Author Affiliation: Office for Human Research Protections, Rockville, Maryland.
There is increasing appreciation of the negative consequences that flow from secrecy in clinical research.1 Concern that the integrity of the system might be at risk has led to increased transparency via a number of important reforms, including the US requirement that most drug and device clinical trials must be registered in a public database.2 However, an important aspect of clinical trials—the ethical requirement to obtain a research participant's informed consent—seldom is widely available for public scrutiny. Taking steps to make that aspect of clinical trials more transparent may have several important advantages.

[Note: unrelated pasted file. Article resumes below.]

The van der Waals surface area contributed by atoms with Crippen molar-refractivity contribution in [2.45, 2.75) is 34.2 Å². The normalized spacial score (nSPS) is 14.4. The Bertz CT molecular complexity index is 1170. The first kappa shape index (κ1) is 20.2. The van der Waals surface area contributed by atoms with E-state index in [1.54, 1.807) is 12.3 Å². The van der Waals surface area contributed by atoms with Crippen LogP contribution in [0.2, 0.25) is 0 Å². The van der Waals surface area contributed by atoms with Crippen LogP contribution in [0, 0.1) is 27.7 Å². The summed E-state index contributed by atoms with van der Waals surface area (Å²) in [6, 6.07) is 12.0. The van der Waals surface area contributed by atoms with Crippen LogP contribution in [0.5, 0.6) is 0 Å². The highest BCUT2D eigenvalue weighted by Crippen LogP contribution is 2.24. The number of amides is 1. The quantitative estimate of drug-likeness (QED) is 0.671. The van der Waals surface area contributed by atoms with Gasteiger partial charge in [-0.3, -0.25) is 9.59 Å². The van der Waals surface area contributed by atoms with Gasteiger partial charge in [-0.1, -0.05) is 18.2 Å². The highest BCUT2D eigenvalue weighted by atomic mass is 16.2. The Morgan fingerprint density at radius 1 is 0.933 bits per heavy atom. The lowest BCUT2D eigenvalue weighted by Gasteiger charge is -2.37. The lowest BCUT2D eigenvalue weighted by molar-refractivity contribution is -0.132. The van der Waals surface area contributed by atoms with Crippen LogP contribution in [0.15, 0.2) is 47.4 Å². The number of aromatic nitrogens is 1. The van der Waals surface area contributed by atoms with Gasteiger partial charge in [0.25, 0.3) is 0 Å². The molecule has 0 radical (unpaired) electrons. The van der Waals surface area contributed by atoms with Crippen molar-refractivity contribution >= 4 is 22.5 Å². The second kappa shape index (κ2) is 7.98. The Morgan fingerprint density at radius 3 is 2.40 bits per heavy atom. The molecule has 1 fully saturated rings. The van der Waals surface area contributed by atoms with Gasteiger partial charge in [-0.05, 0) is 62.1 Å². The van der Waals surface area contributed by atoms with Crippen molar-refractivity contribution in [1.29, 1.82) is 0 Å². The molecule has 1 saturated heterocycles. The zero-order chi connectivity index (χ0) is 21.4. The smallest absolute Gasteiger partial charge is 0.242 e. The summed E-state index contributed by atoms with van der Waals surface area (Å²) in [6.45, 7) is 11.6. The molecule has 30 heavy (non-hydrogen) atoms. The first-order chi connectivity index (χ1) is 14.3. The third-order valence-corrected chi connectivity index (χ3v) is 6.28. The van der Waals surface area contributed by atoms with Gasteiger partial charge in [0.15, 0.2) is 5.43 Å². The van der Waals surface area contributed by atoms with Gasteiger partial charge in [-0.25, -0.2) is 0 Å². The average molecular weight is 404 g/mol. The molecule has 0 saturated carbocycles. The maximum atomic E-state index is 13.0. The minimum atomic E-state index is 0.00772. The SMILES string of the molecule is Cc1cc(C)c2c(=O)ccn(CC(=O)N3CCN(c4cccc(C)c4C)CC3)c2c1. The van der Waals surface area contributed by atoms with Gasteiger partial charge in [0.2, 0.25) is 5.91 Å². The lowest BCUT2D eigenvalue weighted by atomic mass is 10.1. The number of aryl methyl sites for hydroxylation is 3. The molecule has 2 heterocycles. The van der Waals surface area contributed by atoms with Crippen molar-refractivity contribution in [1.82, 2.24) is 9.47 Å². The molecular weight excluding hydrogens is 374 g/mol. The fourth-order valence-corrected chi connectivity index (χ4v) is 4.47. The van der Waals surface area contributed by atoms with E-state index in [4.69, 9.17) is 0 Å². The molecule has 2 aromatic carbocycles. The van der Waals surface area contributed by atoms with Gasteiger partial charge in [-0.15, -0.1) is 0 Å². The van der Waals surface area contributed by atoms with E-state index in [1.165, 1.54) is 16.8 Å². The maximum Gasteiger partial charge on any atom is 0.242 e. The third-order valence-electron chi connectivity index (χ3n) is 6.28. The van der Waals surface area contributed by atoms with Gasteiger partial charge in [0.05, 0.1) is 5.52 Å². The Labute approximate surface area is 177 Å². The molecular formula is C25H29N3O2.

Menikoff J. Making Research Consent Transparent. JAMA. 2010;304(15):1713-1714. doi:10.1001/jama.2010.1492